At healing shrines in India, e.g., at the temples of Balaji in Rajasthan, most subjects have a diagnosable psychiatric illness including psychosis and severe depressive episodes. Healers name it spirit illness, and prescribe offerings and rituals at the temple and at home.

In Japan, Morita therapy was devised by a psychiatrist, and draws from Zen Buddhism, aiming to make people accept their destiny, and live with the symptoms that are similar to social anxiety disorder in the DSM-IV. There is a period of absolute rest, then a period of light work, followed by a period of normal work. In studies more than one half of all patients, including those with schizophrenia, had seen a traditional healer or shaman (yuta) before seeking psychiatric treatment. Taijin Kyofosho (anthropophobia, phobia of eye contact) is a culture-bound syndrome, rooted in consideration for others, loyalty to the group, protecting a vertical society, mutual dependence, a sense of obligation, and empathy.

In the Xhosa tribe in South Africa, amafufuynana and ukuthwasa are culture-bound syndromes that overlap with the DSM-IV criteria for schizophrenia. Both include delusions, hallucinations, and bizarre behaviour. A young person with ukuthwasa is a candidate to become a traditional healer, as he/she can communicate with ancestors, and resisting such a calling may cause illness. There is often a family history of schizophrenia and other psychiatric disorders among those with ukuthwasa. Amafufuynana is believed to be caused by sorcery.

In Quichuas, an Amerindian nation in South America, someone who suffers from anxiety or depression according to the DSM classification is diagnosed as the victim of sorcery or bad spirits.

In the United Kingdom, South Asian patients, including Muslims from Pakistan, frequently seek traditional healers (hakims), practicing Unani Tibbia that stems from Jundishapur south of Teheran. Psychiatric disorders are treated with herbs, diets, and amulets with holy words from the Koran, or the patient is referred to a mullah. Such treatments are often conducted in tandem with biomedical treatments. African-Caribbean patients employ counter-measures including religious rituals and magic (Obeah - witchcraft), having consulted divine healers from the Pentecostal or other churches.

In Italy, the Catholic Charismatic Renewal, sanctioned by the Pope, stems from the Pentecostal cult and includes 300 000 believers. Illness, according to the Catholic doctrine of 2000, is closely related to Evil; it can be God’s punishment for sins, and healing by God can be obtained by collective prayer that produces exalting salvation and jubilation.

These are some brief examples of the multitude of traditional explanations and treatments that are used for the large majority of the world’s population. Traditional healers are a major force in global mental health, as about 40 per cent of their clients suffer from mental illnesses. A psychiatrist trained in evidence-based medicine thus needs to develop an understanding of the large influence of such faiths on patients with psychiatric disorders, even in technologically advanced societies, and need to adjust for it to establish a therapeutic alliance and improve the chances of a favorable outcome.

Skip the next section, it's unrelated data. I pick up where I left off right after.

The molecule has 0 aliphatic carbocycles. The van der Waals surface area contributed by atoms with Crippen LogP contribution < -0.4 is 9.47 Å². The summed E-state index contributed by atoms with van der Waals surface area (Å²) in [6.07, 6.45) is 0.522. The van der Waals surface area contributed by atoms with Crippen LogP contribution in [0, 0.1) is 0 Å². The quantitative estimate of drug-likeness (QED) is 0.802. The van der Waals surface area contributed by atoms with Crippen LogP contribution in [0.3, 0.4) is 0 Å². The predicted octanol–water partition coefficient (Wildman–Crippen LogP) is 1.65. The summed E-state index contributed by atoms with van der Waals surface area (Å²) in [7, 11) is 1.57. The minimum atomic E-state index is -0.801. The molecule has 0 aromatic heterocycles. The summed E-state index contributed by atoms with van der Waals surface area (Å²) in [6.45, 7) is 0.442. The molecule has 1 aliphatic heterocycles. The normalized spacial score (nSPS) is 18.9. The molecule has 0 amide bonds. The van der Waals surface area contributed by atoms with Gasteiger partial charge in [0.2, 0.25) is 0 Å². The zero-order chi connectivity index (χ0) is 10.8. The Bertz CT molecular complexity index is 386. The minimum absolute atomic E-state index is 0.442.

Structured diagnostic interviews and screening questionnairesEdit

Many structured diagnostic interviews have been tested over the years. The first was the Present State Examination (PSE) in Great Britain in the 1950s that was integrated into the Schedules for Clinical Assessment in Neuropsychiatry (SCAN, see below). The Mental Status Examination was developed in the United States in the 1960s.

Diagnostic interviews differ in scope and the qualifications of the interviewer, and in being based on ICD or DSM classification. Some are comprehensive and designed to find all psychiatric morbidity in general population samples, in primary care, or in tertiary care. Others deal primarily with e.g., affective disorders, substance use disorders, or personality disorders. Web-based case finding questionnaires are being developed to encourage people to seek treatment, as most individuals with conditions (such as substance use disorders, anxiety disorders, depression) amenable to treatment are not receiving any kind of treatment. Self-rating symptom scales are available for case-finding in e.g., the reception area of an outpatient unit, or to assess symptom changes in treatment studies.

Below are short descriptions of some currently used instruments.

The MINI Neuropsychiatric Interview was developed by David Sheehan and Yves Lecrubier as an efficient tool for the experienced mental health worker to look for 15 psychiatric diagnoses in an interview that takes about 30 minutes: Affective, anxiety, psychotic, substance use, eating, and antisocial personality disorders as well as current suicidality. The subject is instructed to simply answer yes or no to each question. Each section has one or a few lead-in questions, and in-depth questions in case there is a positive response. It is essential that the subject understands the questions, so the interviewer may have to repeat them or explain them. The questions are purposely overinclusive (false positives) so that cases will not be missed. It is critical that the interviewer has clinical judgment to assess the value of the subject’s responses. Since somatic diseases may have caused the symptoms (such as a brain tumor, thyroid disease, or adverse effects of medications and substances), a physician must validate the interview results. An experienced nurse or psychologist or mental health worker may do the actual interview. The MINI is the most common interview in drug treatment studies, and is available in over 40 languages. The English MINI version 6.0 was updated in 2009. It can be down-loaded without charge from www.medical-outcomes.com.

The Composite International Diagnostic Interview 3.0 (CIDI) is a fully structured non-clinical interview intended for use in general population surveys [1].